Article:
LAPPL attorney Robert Rico sent an email to a former union member expressing his disdain for internal affairs officers.
“I relish those experiences — putting smug internal affairs supervisors in their place,” Los Angeles Police Protective League (LAPPL) general counsel Robert Rico wrote on May 8 to retired Lieutenant William Kelly, who was previously assigned to the internal affairs division in 2005 while working for the Los Angeles Police Department (LAPD).
Kelly had initially emailed Larry Hanna, an attorney for the LAPPL that represents rank-and-file LAPD officers, at Hanna’s request after the two had a phone call. He asked to be removed from the union’s mailing list. He mentioned that he continued to receive LAPPL mailers to his home despite having left the union nearly two decades ago, and multiple requests to have his name removed from their databases.
He wrote that he would be forced to file a restraining order if contact did not cease. “Your directors and members have badges and guns and are active law enforcement. I have no such powers,” Kelly wrote in the email.
In an interview with Knock LA, Kelly described “negative interactions” with Rico and other members of the union who had filed complaints against him while he was working in the LAPD, and said he hoped they could appreciate his “animosity” toward the union.
He instead received a response from Rico, who described Kelly as an “angry, aging man,” and a “keyboard warrior.” Kelly says he has not spoken to Rico in over 15 years, and that the response was unwanted. He added that he takes the animosity as a “compliment” from “someone who dedicated their career to internal affairs and [got] promoted off the backs of our hard working dues paying members,” calling Kelly a “forgotten piece of irrelevant history.”
Kelly worked in internal affairs as a supervisor from 2005 to 2008. According to the LAPD, he started his career in 1990 and retired three years ago.
Kelly said that, while working as a sergeant at the Newton Division, he “went at a lot of people” for misconduct and was told he was “hated,” but many officers secretly approached him and told him that he was needed there. Kelly said he handled six cases while on loan to the internal affairs group under the Professional Standards Bureau. He was promoted to “Sergeant II” while a member of the union and remained in internal affairs for three years before promoting to Lieutenant in 2008.
“I didn’t spend my career at Internal Affairs and I was promoted out of there,” Kelly said.
Eventually, Kelly said he grew disenchanted with the union, adding that he was not impressed by its “bravado,” after asking for assistance.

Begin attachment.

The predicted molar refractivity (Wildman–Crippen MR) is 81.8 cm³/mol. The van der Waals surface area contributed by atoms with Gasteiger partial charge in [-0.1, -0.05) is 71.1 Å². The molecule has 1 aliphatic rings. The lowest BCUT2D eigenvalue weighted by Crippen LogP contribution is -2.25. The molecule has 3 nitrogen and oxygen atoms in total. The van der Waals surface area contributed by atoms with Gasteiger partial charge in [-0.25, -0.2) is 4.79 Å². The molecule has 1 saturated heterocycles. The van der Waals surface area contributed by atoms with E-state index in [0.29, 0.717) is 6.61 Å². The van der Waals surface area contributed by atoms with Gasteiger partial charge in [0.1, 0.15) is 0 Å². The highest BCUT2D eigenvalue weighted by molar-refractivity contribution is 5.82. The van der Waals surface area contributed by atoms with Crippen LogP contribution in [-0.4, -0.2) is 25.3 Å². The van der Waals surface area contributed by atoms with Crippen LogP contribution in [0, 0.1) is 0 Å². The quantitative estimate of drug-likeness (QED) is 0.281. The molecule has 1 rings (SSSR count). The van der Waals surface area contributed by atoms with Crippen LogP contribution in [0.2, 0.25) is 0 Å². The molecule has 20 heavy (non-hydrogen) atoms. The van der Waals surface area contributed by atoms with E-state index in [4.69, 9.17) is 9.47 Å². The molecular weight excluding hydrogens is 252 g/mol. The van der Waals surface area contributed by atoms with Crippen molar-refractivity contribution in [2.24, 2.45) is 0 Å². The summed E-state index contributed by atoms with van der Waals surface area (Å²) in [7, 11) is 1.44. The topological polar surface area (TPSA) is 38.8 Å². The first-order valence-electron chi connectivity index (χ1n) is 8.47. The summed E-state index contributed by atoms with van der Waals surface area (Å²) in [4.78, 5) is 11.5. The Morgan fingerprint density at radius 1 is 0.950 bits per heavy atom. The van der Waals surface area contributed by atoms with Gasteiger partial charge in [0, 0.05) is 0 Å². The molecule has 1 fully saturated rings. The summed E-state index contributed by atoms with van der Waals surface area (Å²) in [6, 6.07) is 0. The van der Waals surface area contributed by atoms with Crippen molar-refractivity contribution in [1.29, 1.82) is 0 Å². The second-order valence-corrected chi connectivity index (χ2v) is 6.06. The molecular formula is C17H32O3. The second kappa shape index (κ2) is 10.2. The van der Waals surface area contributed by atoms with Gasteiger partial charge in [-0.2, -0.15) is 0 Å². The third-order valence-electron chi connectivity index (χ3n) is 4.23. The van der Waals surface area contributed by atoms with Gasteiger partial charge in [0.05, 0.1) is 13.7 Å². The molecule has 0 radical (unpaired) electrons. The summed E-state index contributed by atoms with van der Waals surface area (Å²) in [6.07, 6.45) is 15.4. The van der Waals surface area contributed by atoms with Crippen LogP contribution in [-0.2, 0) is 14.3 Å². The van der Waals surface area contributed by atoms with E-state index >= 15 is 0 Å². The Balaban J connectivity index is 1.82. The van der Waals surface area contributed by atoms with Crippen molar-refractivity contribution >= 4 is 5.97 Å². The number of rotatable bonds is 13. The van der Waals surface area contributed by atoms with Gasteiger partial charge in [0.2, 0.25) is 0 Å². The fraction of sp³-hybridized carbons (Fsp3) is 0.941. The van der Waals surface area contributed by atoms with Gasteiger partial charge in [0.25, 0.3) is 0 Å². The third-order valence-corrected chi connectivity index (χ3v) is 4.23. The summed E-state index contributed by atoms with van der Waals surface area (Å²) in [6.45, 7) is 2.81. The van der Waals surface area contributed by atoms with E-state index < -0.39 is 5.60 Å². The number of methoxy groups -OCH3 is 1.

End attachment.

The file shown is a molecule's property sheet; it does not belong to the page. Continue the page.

During an interview with Knock LA, Kelly also alleged that, during his time with internal affairs, LAPPL attorneys would try to direct investigations on behalf of officers being accused of misconduct.
“I think we butted heads because I discovered … they would try to manipulate internal affairs investigators,” Kelly alleged. “I saw immediately that [LAPPL attorneys] would try to give you direction on what you’re going to do, or answer on behalf of the officer being interviewed … I saw that right off the bat.”
Kelly specifically referred to Rico as someone who would attempt to interfere in internal affairs investigations.
“These league attorneys are not privileged to IAG meetings with my superiors. I don’t work for these attorneys and they don’t work for the City or the LAPD. And they would try to direct you on how to do things,” Kelly said. “I wasn’t very nice about it. I would tell them I don’t work for you … It was kind of offensive to me that a private attorney would tell me how to do my job – we had an office of LA City attorneys that advised us.”
LAPPL said in their statement to Knock LA that neither Rico nor the union have the ability to interfere in internal affairs investigations, nor have they ever interfered. “Twenty years ago, Mr. Rico’s sole job as a private attorney was [to] vigorously defend his clients accused of misconduct. Mr. Rico was reflecting on those experiences with then Internal Affairs Sgt. Bill Kelly,” LAPPL said in a statement to Knock LA.
Rico did not respond to a request for comment. LAPPL’s board of directors told Knock LA that it has a productive relationship with every unit within the LAPD, including internal affairs. “This characterization obviously applies only to this particular former member and encompasses Mr. Rico’s professional dealings with Mr. Kelly while he worked Internal Affairs. It does not relate to or reflect any view of officers currently working within Internal Affairs,” the board of directors said in a statement to Knock LA.
Rico has recently been in the news alleging that the City of LA and the LAPD leaked photos of undercover LAPD officers to Knock LA reporter Ben Camacho. A judge tentatively ruled that the city provided no evidence that undercover officers were included in the public records request. In one appearance on NewsNation, Rico said the league was “taking all steps legally” to “claw back” the release of the photos.
On March 22, Rico contacted the LA city attorney’s office and requested to speak about “communications between the City and Camacho.” In an April attempt to revoke the records, the city sued Camacho and Stop LAPD Spying, an activist group who collected and disseminated LAPD officer headshots and employment information online.
In the end, Rico said in his e-mail, Kelly was removed from the league’s database. “No address, no phone, no nada,” he writes in the email.
Kelly says he still received mail from the union to his home a week after Rico’s e-mail was sent.
Correction: This article has been updated from a previous version to correct misinterpretations of the interview transcript with William Kelly.